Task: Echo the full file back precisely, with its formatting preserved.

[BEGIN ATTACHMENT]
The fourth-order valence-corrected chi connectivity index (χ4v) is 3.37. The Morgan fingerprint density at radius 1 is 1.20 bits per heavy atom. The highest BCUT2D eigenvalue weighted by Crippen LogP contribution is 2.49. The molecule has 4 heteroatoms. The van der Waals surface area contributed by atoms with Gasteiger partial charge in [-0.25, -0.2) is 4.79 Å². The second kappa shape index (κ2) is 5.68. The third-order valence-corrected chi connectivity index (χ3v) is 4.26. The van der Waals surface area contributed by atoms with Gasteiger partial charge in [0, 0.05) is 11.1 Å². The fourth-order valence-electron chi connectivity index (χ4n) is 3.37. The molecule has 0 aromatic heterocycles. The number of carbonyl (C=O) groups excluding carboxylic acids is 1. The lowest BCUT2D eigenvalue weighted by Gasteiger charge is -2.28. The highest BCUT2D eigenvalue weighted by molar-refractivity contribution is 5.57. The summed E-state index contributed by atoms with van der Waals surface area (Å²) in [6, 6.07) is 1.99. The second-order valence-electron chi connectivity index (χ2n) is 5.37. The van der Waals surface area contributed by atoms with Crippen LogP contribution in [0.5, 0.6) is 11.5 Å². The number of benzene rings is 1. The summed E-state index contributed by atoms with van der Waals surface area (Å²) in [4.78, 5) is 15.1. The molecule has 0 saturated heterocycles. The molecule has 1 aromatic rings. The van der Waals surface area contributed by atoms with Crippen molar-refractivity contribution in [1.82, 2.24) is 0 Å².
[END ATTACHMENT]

The fourth-order valence-corrected chi connectivity index (χ4v) is 3.37. The Morgan fingerprint density at radius 1 is 1.20 bits per heavy atom. The highest BCUT2D eigenvalue weighted by Crippen LogP contribution is 2.49. The molecule has 4 heteroatoms. The van der Waals surface area contributed by atoms with Gasteiger partial charge in [-0.25, -0.2) is 4.79 Å². The second kappa shape index (κ2) is 5.68. The third-order valence-corrected chi connectivity index (χ3v) is 4.26. The van der Waals surface area contributed by atoms with Gasteiger partial charge in [0, 0.05) is 11.1 Å². The fourth-order valence-electron chi connectivity index (χ4n) is 3.37. The molecule has 0 aromatic heterocycles. The number of carbonyl (C=O) groups excluding carboxylic acids is 1. The lowest BCUT2D eigenvalue weighted by Gasteiger charge is -2.28. The highest BCUT2D eigenvalue weighted by molar-refractivity contribution is 5.57. The summed E-state index contributed by atoms with van der Waals surface area (Å²) in [6, 6.07) is 1.99. The second-order valence-electron chi connectivity index (χ2n) is 5.37. The van der Waals surface area contributed by atoms with Crippen LogP contribution in [0.5, 0.6) is 11.5 Å². The number of benzene rings is 1. The summed E-state index contributed by atoms with van der Waals surface area (Å²) in [4.78, 5) is 15.1. The molecule has 0 saturated heterocycles. The molecule has 1 aromatic rings. The van der Waals surface area contributed by atoms with Crippen molar-refractivity contribution in [1.82, 2.24) is 0 Å².